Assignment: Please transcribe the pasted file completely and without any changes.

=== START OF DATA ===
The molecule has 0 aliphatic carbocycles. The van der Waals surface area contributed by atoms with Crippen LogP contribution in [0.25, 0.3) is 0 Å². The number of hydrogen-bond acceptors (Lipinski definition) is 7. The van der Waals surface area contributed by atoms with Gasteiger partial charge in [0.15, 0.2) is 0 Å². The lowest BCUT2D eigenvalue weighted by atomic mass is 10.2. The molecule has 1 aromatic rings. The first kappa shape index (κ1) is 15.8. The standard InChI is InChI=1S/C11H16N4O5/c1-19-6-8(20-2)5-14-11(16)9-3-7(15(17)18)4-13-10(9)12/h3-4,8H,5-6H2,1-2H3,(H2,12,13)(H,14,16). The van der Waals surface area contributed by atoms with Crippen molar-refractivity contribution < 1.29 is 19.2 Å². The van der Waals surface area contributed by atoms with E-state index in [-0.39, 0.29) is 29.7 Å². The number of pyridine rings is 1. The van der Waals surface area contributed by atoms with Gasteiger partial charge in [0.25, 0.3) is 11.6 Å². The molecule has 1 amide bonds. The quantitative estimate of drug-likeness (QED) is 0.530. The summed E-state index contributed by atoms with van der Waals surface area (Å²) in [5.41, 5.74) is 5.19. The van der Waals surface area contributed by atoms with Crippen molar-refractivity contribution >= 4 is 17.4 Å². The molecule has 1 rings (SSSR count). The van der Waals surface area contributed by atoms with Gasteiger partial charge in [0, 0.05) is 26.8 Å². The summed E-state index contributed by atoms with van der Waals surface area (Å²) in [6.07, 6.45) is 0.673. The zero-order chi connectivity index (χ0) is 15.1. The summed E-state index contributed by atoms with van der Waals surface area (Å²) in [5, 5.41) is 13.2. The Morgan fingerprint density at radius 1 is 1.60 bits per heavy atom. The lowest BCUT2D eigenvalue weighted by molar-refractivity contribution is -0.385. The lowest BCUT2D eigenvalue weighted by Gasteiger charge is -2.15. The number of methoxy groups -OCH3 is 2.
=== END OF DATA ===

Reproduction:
The molecule has 0 aliphatic carbocycles. The van der Waals surface area contributed by atoms with Crippen LogP contribution in [0.25, 0.3) is 0 Å². The number of hydrogen-bond acceptors (Lipinski definition) is 7. The van der Waals surface area contributed by atoms with Gasteiger partial charge in [0.15, 0.2) is 0 Å². The lowest BCUT2D eigenvalue weighted by atomic mass is 10.2. The molecule has 1 aromatic rings. The first kappa shape index (κ1) is 15.8. The standard InChI is InChI=1S/C11H16N4O5/c1-19-6-8(20-2)5-14-11(16)9-3-7(15(17)18)4-13-10(9)12/h3-4,8H,5-6H2,1-2H3,(H2,12,13)(H,14,16). The van der Waals surface area contributed by atoms with Crippen molar-refractivity contribution < 1.29 is 19.2 Å². The van der Waals surface area contributed by atoms with E-state index in [-0.39, 0.29) is 29.7 Å². The number of pyridine rings is 1. The van der Waals surface area contributed by atoms with Gasteiger partial charge in [0.25, 0.3) is 11.6 Å². The molecule has 1 amide bonds. The quantitative estimate of drug-likeness (QED) is 0.530. The summed E-state index contributed by atoms with van der Waals surface area (Å²) in [5.41, 5.74) is 5.19. The van der Waals surface area contributed by atoms with Crippen molar-refractivity contribution >= 4 is 17.4 Å². The molecule has 1 rings (SSSR count). The van der Waals surface area contributed by atoms with Gasteiger partial charge in [0, 0.05) is 26.8 Å². The summed E-state index contributed by atoms with van der Waals surface area (Å²) in [6.07, 6.45) is 0.673. The zero-order chi connectivity index (χ0) is 15.1. The summed E-state index contributed by atoms with van der Waals surface area (Å²) in [5, 5.41) is 13.2. The Morgan fingerprint density at radius 1 is 1.60 bits per heavy atom. The lowest BCUT2D eigenvalue weighted by molar-refractivity contribution is -0.385. The lowest BCUT2D eigenvalue weighted by Gasteiger charge is -2.15. The number of methoxy groups -OCH3 is 2.